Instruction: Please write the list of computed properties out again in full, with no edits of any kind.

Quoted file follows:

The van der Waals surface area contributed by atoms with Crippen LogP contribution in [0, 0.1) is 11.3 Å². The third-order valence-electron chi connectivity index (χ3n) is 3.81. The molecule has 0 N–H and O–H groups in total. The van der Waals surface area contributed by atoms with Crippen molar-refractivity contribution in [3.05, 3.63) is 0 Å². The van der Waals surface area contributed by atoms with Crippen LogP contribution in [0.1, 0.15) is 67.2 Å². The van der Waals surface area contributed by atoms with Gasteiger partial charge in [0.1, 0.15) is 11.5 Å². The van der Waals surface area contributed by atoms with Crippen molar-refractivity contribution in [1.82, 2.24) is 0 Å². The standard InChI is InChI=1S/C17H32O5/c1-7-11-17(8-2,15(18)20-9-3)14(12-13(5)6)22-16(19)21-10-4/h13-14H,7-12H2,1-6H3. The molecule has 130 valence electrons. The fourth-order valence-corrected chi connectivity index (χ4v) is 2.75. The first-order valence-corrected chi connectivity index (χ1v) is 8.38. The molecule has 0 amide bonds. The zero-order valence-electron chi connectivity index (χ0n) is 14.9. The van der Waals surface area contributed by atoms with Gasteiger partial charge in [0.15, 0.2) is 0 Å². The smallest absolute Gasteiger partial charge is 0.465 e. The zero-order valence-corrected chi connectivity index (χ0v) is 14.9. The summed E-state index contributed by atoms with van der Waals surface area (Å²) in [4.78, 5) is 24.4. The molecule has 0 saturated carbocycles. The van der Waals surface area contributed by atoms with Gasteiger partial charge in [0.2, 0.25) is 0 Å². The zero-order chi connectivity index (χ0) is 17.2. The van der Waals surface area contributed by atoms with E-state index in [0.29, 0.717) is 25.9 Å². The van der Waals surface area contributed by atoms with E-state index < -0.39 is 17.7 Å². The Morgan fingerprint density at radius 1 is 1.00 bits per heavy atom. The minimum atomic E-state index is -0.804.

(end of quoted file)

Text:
The van der Waals surface area contributed by atoms with Crippen LogP contribution in [0, 0.1) is 11.3 Å². The third-order valence-electron chi connectivity index (χ3n) is 3.81. The molecule has 0 N–H and O–H groups in total. The van der Waals surface area contributed by atoms with Crippen molar-refractivity contribution in [3.05, 3.63) is 0 Å². The van der Waals surface area contributed by atoms with Crippen LogP contribution in [0.1, 0.15) is 67.2 Å². The van der Waals surface area contributed by atoms with Gasteiger partial charge in [0.1, 0.15) is 11.5 Å². The van der Waals surface area contributed by atoms with Crippen molar-refractivity contribution in [1.82, 2.24) is 0 Å². The standard InChI is InChI=1S/C17H32O5/c1-7-11-17(8-2,15(18)20-9-3)14(12-13(5)6)22-16(19)21-10-4/h13-14H,7-12H2,1-6H3. The molecule has 130 valence electrons. The fourth-order valence-corrected chi connectivity index (χ4v) is 2.75. The first-order valence-corrected chi connectivity index (χ1v) is 8.38. The molecule has 0 amide bonds. The zero-order valence-electron chi connectivity index (χ0n) is 14.9. The van der Waals surface area contributed by atoms with Gasteiger partial charge in [0.15, 0.2) is 0 Å². The smallest absolute Gasteiger partial charge is 0.465 e. The zero-order valence-corrected chi connectivity index (χ0v) is 14.9. The summed E-state index contributed by atoms with van der Waals surface area (Å²) in [4.78, 5) is 24.4. The molecule has 0 saturated carbocycles. The van der Waals surface area contributed by atoms with Gasteiger partial charge in [0.2, 0.25) is 0 Å². The zero-order chi connectivity index (χ0) is 17.2. The van der Waals surface area contributed by atoms with E-state index in [0.29, 0.717) is 25.9 Å². The van der Waals surface area contributed by atoms with E-state index < -0.39 is 17.7 Å². The Morgan fingerprint density at radius 1 is 1.00 bits per heavy atom. The minimum atomic E-state index is -0.804.